Sleeping-With-Other-People53. Sleeping with Other People. A surprisingly sweet romantic not-quite-comedy about two commitment-phobes who enter into a friendship without benefits and, natch, fall for each other. Jason Sudeikis and Alison Brie make a charming pair (especially during a scene at a child’s birthday party where they dance to David Bowie’s “Modern Love”), but I was expecting more, considering the movie was written and directed by Leslye Headland, whose Bachelorette was one of the funniest, most bitter movies in recent years. B

54. The Intern. Hard to say what I disliked most about this movie — the generational clichés, De Niro’s wimpy character, the unnecessary scenes and subplots, the excessive length, the soundtrack, or other things — but I really didn’t like it. C–

55. Freeheld. The gay marriage/equal rights movement deserves better than this lukewarm message movie, which tells the true story of a cancer-stricken New Jersey cop (Julianne Moore) trying to have her pension left to her partner (Ellen Page). Plays more like a TV movie than a big-screen feature. B–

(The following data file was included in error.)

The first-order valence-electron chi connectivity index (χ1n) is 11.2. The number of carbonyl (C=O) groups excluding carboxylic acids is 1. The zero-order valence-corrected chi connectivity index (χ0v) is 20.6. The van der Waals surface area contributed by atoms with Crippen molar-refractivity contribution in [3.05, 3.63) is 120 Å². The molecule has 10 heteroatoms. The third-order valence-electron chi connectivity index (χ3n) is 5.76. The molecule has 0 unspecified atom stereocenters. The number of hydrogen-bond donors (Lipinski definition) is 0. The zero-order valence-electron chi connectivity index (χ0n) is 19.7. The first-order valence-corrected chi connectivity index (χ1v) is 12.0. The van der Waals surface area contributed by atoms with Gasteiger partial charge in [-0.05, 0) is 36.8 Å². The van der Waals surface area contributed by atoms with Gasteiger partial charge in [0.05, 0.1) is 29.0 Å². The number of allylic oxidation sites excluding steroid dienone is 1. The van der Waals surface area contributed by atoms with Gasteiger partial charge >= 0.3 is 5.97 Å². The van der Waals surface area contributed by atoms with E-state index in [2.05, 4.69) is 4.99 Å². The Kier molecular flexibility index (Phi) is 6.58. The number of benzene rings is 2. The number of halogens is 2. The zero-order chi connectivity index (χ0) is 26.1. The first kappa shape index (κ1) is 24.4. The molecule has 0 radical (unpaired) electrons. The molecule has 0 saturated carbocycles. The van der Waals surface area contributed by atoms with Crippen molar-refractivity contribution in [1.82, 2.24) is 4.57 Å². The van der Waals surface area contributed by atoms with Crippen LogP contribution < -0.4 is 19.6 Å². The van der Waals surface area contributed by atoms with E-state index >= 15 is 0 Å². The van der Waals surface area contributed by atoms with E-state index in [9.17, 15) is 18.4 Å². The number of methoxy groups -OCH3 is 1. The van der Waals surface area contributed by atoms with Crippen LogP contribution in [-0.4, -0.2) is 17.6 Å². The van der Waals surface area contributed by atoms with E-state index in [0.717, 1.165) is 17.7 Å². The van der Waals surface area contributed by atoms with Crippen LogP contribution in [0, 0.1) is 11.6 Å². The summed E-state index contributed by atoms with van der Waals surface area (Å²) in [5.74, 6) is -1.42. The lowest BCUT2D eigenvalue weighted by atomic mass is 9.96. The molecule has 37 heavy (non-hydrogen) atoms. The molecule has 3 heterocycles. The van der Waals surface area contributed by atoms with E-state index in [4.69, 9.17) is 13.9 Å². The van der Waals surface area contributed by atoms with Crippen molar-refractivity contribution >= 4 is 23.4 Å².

The Walk56. The Walk. A beautifully made movie about a beautifully performed death-defying act of performance art, this movie dramatizes the story previously told in the Oscar-winning documentary Man on Wire. A perfectly cast Joseph Gordon-Levitt stars as Philippe Petit, the man who, in 1974, walked between the Twin Towers on a high wire. While the film has its corny moments, it nicely captures the belief in the impossible that Petit had, and in the 20-minute sequence where Petit is up there on the wire, director Robert Zemeckis puts us right there too, making the dizzying heights and awesome accomplishment all that much more real — especially if you see the film in 3D IMAX (which you definitely should). A–